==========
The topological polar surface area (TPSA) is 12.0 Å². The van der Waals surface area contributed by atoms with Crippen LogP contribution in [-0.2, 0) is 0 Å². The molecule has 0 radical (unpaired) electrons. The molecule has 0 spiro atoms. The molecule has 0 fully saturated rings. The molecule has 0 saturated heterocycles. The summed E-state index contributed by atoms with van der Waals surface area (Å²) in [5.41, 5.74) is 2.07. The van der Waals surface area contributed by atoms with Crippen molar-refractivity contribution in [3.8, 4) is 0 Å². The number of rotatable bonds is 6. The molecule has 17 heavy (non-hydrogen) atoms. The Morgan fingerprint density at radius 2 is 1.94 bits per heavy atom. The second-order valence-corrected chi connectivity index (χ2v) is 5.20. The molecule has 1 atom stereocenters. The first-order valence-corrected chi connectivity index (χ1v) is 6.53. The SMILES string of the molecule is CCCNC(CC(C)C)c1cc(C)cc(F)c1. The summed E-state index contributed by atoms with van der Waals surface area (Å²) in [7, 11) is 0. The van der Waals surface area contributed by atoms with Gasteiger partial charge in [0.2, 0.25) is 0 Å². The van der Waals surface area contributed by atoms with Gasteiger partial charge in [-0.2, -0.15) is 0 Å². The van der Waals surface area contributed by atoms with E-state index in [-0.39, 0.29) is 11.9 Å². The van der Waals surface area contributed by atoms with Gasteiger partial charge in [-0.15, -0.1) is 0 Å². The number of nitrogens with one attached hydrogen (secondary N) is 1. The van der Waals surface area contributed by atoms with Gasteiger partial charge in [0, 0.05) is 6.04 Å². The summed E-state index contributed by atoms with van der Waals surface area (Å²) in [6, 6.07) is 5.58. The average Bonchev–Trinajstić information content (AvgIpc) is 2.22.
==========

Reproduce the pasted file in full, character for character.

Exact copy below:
The topological polar surface area (TPSA) is 12.0 Å². The van der Waals surface area contributed by atoms with Crippen LogP contribution in [-0.2, 0) is 0 Å². The molecule has 0 radical (unpaired) electrons. The molecule has 0 spiro atoms. The molecule has 0 fully saturated rings. The molecule has 0 saturated heterocycles. The summed E-state index contributed by atoms with van der Waals surface area (Å²) in [5.41, 5.74) is 2.07. The van der Waals surface area contributed by atoms with Crippen molar-refractivity contribution in [3.8, 4) is 0 Å². The number of rotatable bonds is 6. The molecule has 17 heavy (non-hydrogen) atoms. The Morgan fingerprint density at radius 2 is 1.94 bits per heavy atom. The second-order valence-corrected chi connectivity index (χ2v) is 5.20. The molecule has 1 atom stereocenters. The first-order valence-corrected chi connectivity index (χ1v) is 6.53. The SMILES string of the molecule is CCCNC(CC(C)C)c1cc(C)cc(F)c1. The summed E-state index contributed by atoms with van der Waals surface area (Å²) in [7, 11) is 0. The van der Waals surface area contributed by atoms with Gasteiger partial charge in [0.2, 0.25) is 0 Å². The van der Waals surface area contributed by atoms with Gasteiger partial charge in [-0.2, -0.15) is 0 Å². The van der Waals surface area contributed by atoms with E-state index in [-0.39, 0.29) is 11.9 Å². The van der Waals surface area contributed by atoms with Gasteiger partial charge in [-0.15, -0.1) is 0 Å². The number of nitrogens with one attached hydrogen (secondary N) is 1. The van der Waals surface area contributed by atoms with Gasteiger partial charge in [0, 0.05) is 6.04 Å². The summed E-state index contributed by atoms with van der Waals surface area (Å²) in [6, 6.07) is 5.58. The average Bonchev–Trinajstić information content (AvgIpc) is 2.22.